by Zwackus on Sun Apr 30th, 2017 at 12:03:52 PM EST
[ Parent ]
A Metropolitan police officer who has been crawling the London Marathon in a gorilla costume since the race began on Sunday morning has completed the 26-mile route.

Tom Harrison, who goes by the name Mr Gorilla, is raising money for the Gorilla Organisation. The 41-year-old Londoner started at 10.34am on Sunday and crossed the finish line at 11.45am on Saturday.

I hope a real gorilla would have been faster.
by gk (gk (gk quattro due due sette @gmail.com)) on Sat Apr 29th, 2017 at 04:18:33 PM EST
FT - Chris Giles - Britain's misplaced sense of economic superiority

Britain is traditionally confident about its economic place on the planet. With the fifth-largest economy in the world, the UK cleverly combines American levels of taxation with a European welfare state. Theresa May repeated 11 times in parliament on Wednesday that the country boasted a "strong economy" that depended on her "strong and stable leadership".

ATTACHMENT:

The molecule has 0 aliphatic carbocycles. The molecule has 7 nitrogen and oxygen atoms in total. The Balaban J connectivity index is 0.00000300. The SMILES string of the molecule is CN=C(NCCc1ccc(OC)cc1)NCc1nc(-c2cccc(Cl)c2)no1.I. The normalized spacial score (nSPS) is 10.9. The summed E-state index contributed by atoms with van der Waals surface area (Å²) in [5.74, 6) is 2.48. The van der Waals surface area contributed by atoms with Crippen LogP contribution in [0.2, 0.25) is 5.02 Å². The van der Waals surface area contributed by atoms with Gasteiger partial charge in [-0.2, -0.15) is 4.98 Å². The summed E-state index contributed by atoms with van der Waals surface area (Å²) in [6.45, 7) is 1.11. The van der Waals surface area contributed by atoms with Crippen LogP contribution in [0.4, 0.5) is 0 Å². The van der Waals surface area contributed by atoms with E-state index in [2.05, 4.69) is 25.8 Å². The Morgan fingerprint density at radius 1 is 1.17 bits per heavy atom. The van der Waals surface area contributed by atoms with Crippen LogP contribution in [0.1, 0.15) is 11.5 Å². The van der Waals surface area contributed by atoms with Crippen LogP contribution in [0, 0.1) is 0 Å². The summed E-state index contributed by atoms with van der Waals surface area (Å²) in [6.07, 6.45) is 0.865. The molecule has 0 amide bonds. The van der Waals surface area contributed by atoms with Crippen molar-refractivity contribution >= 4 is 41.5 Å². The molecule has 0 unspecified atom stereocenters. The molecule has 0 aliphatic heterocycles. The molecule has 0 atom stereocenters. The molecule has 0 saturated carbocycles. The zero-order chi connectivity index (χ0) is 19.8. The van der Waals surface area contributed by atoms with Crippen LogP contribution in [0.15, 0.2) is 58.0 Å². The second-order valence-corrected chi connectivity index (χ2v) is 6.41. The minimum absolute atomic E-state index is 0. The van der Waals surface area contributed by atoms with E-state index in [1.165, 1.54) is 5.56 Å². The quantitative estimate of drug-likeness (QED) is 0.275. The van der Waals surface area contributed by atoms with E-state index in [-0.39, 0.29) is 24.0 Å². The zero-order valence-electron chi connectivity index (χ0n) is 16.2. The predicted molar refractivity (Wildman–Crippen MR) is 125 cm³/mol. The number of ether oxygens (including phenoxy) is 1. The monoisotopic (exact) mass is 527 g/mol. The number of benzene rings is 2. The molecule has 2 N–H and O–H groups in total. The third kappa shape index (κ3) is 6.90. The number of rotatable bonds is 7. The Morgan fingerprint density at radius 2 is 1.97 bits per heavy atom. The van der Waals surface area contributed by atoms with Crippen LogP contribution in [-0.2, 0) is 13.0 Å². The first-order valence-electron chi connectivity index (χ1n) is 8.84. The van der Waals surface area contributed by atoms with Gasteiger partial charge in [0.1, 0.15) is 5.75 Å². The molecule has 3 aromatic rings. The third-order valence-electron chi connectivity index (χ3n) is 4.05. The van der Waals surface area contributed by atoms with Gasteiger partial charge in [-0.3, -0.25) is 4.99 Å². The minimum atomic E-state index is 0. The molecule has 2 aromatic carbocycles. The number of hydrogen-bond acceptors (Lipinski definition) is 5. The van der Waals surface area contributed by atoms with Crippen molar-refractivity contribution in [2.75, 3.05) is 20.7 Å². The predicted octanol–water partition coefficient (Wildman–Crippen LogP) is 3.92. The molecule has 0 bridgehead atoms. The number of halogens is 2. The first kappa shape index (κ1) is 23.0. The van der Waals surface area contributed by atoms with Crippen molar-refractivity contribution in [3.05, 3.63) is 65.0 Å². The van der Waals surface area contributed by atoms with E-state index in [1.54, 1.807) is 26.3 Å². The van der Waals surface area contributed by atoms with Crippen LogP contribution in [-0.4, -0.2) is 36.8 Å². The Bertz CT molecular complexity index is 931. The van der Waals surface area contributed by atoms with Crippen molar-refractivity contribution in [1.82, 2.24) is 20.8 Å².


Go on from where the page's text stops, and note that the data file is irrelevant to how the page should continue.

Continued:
On some counts, the prime minister is correct. Britain's economy is no basket case but as a nation we suffer from misplaced economic superiority and exaggeration of our success. It is time for some truth telling.

keep to the Fen Causeway
by Helen (lareinagal at yahoo dot co dot uk) on Sun Apr 30th, 2017 at 10:14:41 AM EST
by das monde on Sun Apr 30th, 2017 at 12:12:54 PM EST
[ Parent ]
How economists rode maths to become our era's astrologers
`The interest of the profession is in pursuing its analysis in a language that's inaccessible to laypeople and even some economists [...] What we've done is monopolise this kind of expertise, and we of all people know how that gives us power.'

Every economist I interviewed agreed that conflicts of interest were highly problematic for the scientific integrity of their field - but only tenured ones were willing to go on the record. `In economics and finance, if I'm trying to decide whether I'm going to write something favourable or unfavourable to bankers, well, if it's favourable that might get me a dinner in Manhattan with movers and shakers,' Pfleiderer said to me. `I've written articles that wouldn't curry favour with bankers but I did that when I had tenure.'

by das monde on Sun Apr 30th, 2017 at 12:57:25 PM EST
Great stuff, economists seem to be a postmodern caste of priests.

Schengen is toast!
by epochepoque on Mon May 1st, 2017 at 01:27:23 PM EST
[ Parent ]

Go to: [ European Tribune Homepage : Top of page : Top of comments ]